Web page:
A Montgomery teen is headed to state prison, after pleading guilty to killing his friend while driving drunk.
Montgomery County prosecutors said that David Wiggins, 19, pleaded guilty to charges of Intoxication Manslaughter and Intoxication Assault Sept. 26. The charges stem from an accident that occurred just before Christmas last year.
"There are no winners in this case, the Brown family still morns the loss of their son and David Wiggins is headed to prison as a 19-year-old kid," said Tyler Dunham, prosecutor for vehicular crimes. "Nonetheless, this case exemplifies the absolute dangers of drinking and driving, especially among young, inexperienced drivers."
Prosecutors said that Wiggins left a party at a residence on Keenan Cut-Off road and was heading to another party when he lost control of his truck on a curve and struck a power pole. Benjamin Brown, 17, of Magnolia was killed instantly, while another passenger, Sean Fontenot, 17, was seriously injured.
State troopers investigated the crash and determined that Wiggins blood alcohol level was .146 – nearly twice the legal limit.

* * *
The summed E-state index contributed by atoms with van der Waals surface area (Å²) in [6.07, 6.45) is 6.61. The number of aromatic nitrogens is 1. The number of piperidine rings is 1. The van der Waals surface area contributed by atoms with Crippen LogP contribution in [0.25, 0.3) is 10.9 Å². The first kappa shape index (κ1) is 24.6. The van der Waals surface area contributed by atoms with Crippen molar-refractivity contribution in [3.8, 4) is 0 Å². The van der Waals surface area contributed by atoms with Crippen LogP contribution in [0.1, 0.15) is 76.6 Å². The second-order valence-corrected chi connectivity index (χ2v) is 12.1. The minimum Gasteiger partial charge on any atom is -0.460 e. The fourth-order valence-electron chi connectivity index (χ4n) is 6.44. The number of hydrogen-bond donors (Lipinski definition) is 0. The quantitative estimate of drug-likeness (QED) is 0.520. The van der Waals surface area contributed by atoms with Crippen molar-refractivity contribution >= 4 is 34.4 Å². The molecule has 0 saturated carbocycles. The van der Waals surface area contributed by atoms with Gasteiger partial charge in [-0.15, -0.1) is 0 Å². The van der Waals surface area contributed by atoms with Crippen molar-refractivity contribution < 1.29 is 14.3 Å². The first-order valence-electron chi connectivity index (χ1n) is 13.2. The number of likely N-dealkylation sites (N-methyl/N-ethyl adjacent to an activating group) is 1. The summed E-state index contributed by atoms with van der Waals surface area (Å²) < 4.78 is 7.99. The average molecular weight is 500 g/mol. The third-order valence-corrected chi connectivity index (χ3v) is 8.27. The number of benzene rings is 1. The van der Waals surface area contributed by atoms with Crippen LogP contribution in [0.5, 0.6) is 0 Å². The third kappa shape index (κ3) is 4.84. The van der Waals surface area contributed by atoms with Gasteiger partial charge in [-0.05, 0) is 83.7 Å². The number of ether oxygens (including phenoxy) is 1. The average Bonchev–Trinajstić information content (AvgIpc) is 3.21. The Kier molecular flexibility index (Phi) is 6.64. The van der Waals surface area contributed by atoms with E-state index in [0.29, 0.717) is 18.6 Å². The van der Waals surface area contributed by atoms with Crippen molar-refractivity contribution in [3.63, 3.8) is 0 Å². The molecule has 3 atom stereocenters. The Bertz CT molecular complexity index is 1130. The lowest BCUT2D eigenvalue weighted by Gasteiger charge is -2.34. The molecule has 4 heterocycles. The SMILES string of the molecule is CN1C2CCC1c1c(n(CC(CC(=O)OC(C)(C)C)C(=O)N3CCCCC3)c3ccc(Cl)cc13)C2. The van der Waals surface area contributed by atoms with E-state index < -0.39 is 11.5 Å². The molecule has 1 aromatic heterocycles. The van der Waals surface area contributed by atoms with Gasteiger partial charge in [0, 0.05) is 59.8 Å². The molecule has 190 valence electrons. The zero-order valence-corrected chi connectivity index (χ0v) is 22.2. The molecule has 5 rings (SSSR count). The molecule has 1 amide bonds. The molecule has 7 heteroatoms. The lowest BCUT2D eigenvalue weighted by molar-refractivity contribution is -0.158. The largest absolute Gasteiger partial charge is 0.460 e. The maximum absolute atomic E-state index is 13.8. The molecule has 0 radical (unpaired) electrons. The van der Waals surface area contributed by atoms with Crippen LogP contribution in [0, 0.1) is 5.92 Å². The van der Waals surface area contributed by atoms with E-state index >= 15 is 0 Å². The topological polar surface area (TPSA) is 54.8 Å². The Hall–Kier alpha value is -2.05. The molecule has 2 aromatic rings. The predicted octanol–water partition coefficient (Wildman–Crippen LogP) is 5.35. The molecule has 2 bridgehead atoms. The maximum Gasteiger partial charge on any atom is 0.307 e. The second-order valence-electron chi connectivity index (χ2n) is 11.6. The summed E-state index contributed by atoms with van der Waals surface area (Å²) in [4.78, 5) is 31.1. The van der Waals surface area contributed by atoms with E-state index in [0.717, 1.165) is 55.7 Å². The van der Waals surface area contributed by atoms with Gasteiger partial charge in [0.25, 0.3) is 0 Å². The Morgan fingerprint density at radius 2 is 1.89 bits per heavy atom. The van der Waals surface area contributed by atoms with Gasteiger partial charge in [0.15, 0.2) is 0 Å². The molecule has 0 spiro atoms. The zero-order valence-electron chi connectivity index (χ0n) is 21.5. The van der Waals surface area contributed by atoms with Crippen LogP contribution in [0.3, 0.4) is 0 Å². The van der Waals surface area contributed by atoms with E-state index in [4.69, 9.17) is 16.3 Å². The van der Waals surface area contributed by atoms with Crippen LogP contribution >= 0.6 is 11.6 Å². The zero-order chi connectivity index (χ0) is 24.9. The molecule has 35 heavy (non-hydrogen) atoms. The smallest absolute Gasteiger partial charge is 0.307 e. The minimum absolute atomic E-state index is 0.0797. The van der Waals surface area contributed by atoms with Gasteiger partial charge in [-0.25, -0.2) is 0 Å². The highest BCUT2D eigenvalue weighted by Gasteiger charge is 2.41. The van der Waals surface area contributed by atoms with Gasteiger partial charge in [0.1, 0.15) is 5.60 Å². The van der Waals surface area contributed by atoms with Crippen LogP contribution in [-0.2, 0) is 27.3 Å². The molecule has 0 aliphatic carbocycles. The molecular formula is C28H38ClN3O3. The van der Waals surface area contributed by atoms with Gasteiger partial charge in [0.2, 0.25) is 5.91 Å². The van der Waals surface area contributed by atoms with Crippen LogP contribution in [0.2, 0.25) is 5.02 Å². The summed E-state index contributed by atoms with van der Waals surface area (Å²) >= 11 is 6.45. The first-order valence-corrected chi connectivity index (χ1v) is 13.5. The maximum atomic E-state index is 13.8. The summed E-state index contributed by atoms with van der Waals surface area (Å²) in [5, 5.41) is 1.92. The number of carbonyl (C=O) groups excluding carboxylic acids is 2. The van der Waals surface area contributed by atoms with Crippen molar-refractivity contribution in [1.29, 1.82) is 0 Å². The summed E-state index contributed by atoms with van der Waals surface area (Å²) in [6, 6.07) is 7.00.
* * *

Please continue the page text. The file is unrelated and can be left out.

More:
As part of the plea agreement, Wiggins will serve three years in state prison. Upon his release he will be required to complete 10 years of supervised probation.
Wiggins will have to pay thousands in fines and court costs, undergo drug and alcohol treatment, complete community service hours, complete a two-year driver's license suspension, maintain an ignition lock on his vehicles and pay restitution to the victims families. He will also be required to speak to students about drinking and driving twice a year. If he fails to complete the terms of his probation, Wiggins faces an additional 10 years in prison.
The families of both victims played a large role in the outcome of the case, as their main wish was to allow Wiggins the chance to help others realize the horrors that can occur for bad decisions, because he hurt or killed his two best friends, officials noted.
Diane Kinsey, 50, was the homeowner who prosecutors allege provided alcohol to the minors. She was charged with a misdemeanor crime, but a trial date has yet to be set.
Dunham said that cases like this are prime examples of why parents need to talk to children about the dangers of drinking and driving.
"Our office hopes that parents of young drivers will use this tragic case as an opportunity to discuss the dangers of drinking and driving with their children," he said.